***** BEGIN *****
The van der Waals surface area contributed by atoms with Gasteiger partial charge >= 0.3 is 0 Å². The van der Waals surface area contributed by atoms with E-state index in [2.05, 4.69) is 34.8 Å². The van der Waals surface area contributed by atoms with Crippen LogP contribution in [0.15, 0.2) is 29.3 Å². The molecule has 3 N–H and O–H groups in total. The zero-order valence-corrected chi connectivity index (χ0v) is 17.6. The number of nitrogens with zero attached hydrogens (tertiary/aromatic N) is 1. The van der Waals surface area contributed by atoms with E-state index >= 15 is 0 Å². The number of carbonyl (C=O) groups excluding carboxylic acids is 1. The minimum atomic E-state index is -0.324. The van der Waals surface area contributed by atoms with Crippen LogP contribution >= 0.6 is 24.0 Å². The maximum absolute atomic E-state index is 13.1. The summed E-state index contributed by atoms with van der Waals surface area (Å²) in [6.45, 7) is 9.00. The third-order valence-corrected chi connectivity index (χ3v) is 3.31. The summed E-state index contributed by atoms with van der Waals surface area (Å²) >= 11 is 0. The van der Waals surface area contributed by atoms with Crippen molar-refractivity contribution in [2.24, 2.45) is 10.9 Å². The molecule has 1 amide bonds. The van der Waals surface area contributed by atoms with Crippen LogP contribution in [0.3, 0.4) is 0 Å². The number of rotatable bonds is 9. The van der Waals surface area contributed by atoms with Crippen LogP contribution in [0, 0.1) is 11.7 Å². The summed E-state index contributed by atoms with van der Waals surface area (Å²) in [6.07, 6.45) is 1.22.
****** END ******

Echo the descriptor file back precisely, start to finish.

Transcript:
The van der Waals surface area contributed by atoms with Gasteiger partial charge >= 0.3 is 0 Å². The van der Waals surface area contributed by atoms with E-state index in [2.05, 4.69) is 34.8 Å². The van der Waals surface area contributed by atoms with Crippen LogP contribution in [0.15, 0.2) is 29.3 Å². The molecule has 3 N–H and O–H groups in total. The zero-order valence-corrected chi connectivity index (χ0v) is 17.6. The number of nitrogens with zero attached hydrogens (tertiary/aromatic N) is 1. The van der Waals surface area contributed by atoms with E-state index >= 15 is 0 Å². The number of carbonyl (C=O) groups excluding carboxylic acids is 1. The minimum atomic E-state index is -0.324. The van der Waals surface area contributed by atoms with Crippen LogP contribution >= 0.6 is 24.0 Å². The maximum absolute atomic E-state index is 13.1. The summed E-state index contributed by atoms with van der Waals surface area (Å²) in [6.45, 7) is 9.00. The third-order valence-corrected chi connectivity index (χ3v) is 3.31. The summed E-state index contributed by atoms with van der Waals surface area (Å²) >= 11 is 0. The van der Waals surface area contributed by atoms with Crippen molar-refractivity contribution in [2.24, 2.45) is 10.9 Å². The molecule has 1 amide bonds. The van der Waals surface area contributed by atoms with Crippen LogP contribution in [0.3, 0.4) is 0 Å². The number of rotatable bonds is 9. The van der Waals surface area contributed by atoms with Crippen LogP contribution in [0, 0.1) is 11.7 Å². The summed E-state index contributed by atoms with van der Waals surface area (Å²) in [6.07, 6.45) is 1.22.